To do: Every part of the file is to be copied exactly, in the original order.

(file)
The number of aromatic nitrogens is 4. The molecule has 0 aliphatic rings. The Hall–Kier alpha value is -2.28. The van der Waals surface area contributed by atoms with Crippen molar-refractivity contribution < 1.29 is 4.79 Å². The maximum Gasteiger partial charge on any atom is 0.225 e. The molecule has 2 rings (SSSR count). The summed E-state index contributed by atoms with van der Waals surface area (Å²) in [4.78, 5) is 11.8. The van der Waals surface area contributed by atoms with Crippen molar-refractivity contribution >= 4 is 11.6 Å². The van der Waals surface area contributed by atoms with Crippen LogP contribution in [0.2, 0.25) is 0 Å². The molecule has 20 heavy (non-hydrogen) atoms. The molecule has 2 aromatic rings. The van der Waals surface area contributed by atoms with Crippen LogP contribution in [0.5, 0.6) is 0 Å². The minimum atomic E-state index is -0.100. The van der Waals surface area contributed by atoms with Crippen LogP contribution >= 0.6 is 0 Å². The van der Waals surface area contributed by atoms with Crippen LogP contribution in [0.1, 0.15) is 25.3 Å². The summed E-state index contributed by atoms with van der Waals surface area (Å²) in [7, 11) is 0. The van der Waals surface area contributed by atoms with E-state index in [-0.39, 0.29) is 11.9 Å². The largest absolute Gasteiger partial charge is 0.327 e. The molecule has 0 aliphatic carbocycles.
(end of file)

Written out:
The number of aromatic nitrogens is 4. The molecule has 0 aliphatic rings. The Hall–Kier alpha value is -2.28. The van der Waals surface area contributed by atoms with Crippen molar-refractivity contribution < 1.29 is 4.79 Å². The maximum Gasteiger partial charge on any atom is 0.225 e. The molecule has 2 rings (SSSR count). The summed E-state index contributed by atoms with van der Waals surface area (Å²) in [4.78, 5) is 11.8. The van der Waals surface area contributed by atoms with Crippen molar-refractivity contribution >= 4 is 11.6 Å². The van der Waals surface area contributed by atoms with Crippen LogP contribution in [0.2, 0.25) is 0 Å². The molecule has 20 heavy (non-hydrogen) atoms. The molecule has 2 aromatic rings. The van der Waals surface area contributed by atoms with Crippen LogP contribution in [0.5, 0.6) is 0 Å². The minimum atomic E-state index is -0.100. The van der Waals surface area contributed by atoms with Crippen LogP contribution >= 0.6 is 0 Å². The van der Waals surface area contributed by atoms with Crippen LogP contribution in [0.1, 0.15) is 25.3 Å². The summed E-state index contributed by atoms with van der Waals surface area (Å²) in [7, 11) is 0. The van der Waals surface area contributed by atoms with E-state index in [-0.39, 0.29) is 11.9 Å². The largest absolute Gasteiger partial charge is 0.327 e. The molecule has 0 aliphatic carbocycles.